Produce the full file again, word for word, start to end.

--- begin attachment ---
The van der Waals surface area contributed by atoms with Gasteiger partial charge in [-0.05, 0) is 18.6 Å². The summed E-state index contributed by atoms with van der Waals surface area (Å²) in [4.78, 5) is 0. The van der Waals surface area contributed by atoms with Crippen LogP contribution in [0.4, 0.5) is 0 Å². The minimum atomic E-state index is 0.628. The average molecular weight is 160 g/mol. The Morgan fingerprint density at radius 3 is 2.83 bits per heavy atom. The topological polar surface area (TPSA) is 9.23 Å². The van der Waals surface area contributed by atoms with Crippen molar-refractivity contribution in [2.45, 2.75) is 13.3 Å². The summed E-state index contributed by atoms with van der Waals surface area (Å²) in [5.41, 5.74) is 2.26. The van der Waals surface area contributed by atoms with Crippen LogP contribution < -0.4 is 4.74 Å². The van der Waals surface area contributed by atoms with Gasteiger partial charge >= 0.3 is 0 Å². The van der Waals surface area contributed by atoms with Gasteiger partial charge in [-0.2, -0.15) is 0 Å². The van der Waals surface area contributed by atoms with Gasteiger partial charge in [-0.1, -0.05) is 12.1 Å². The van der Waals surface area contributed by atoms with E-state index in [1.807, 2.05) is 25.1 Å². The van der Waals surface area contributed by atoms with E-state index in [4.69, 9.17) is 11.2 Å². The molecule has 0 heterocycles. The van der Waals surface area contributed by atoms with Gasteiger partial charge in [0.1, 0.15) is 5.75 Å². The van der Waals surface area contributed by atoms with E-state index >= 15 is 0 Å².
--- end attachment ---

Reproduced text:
The van der Waals surface area contributed by atoms with Gasteiger partial charge in [-0.05, 0) is 18.6 Å². The summed E-state index contributed by atoms with van der Waals surface area (Å²) in [4.78, 5) is 0. The van der Waals surface area contributed by atoms with Crippen LogP contribution in [0.4, 0.5) is 0 Å². The minimum atomic E-state index is 0.628. The average molecular weight is 160 g/mol. The Morgan fingerprint density at radius 3 is 2.83 bits per heavy atom. The topological polar surface area (TPSA) is 9.23 Å². The van der Waals surface area contributed by atoms with Crippen molar-refractivity contribution in [2.45, 2.75) is 13.3 Å². The summed E-state index contributed by atoms with van der Waals surface area (Å²) in [5.41, 5.74) is 2.26. The van der Waals surface area contributed by atoms with Crippen LogP contribution < -0.4 is 4.74 Å². The van der Waals surface area contributed by atoms with Gasteiger partial charge >= 0.3 is 0 Å². The van der Waals surface area contributed by atoms with Gasteiger partial charge in [-0.2, -0.15) is 0 Å². The van der Waals surface area contributed by atoms with Gasteiger partial charge in [-0.1, -0.05) is 12.1 Å². The van der Waals surface area contributed by atoms with E-state index in [1.807, 2.05) is 25.1 Å². The van der Waals surface area contributed by atoms with E-state index in [4.69, 9.17) is 11.2 Å². The molecule has 0 heterocycles. The van der Waals surface area contributed by atoms with Gasteiger partial charge in [0.1, 0.15) is 5.75 Å². The van der Waals surface area contributed by atoms with E-state index >= 15 is 0 Å².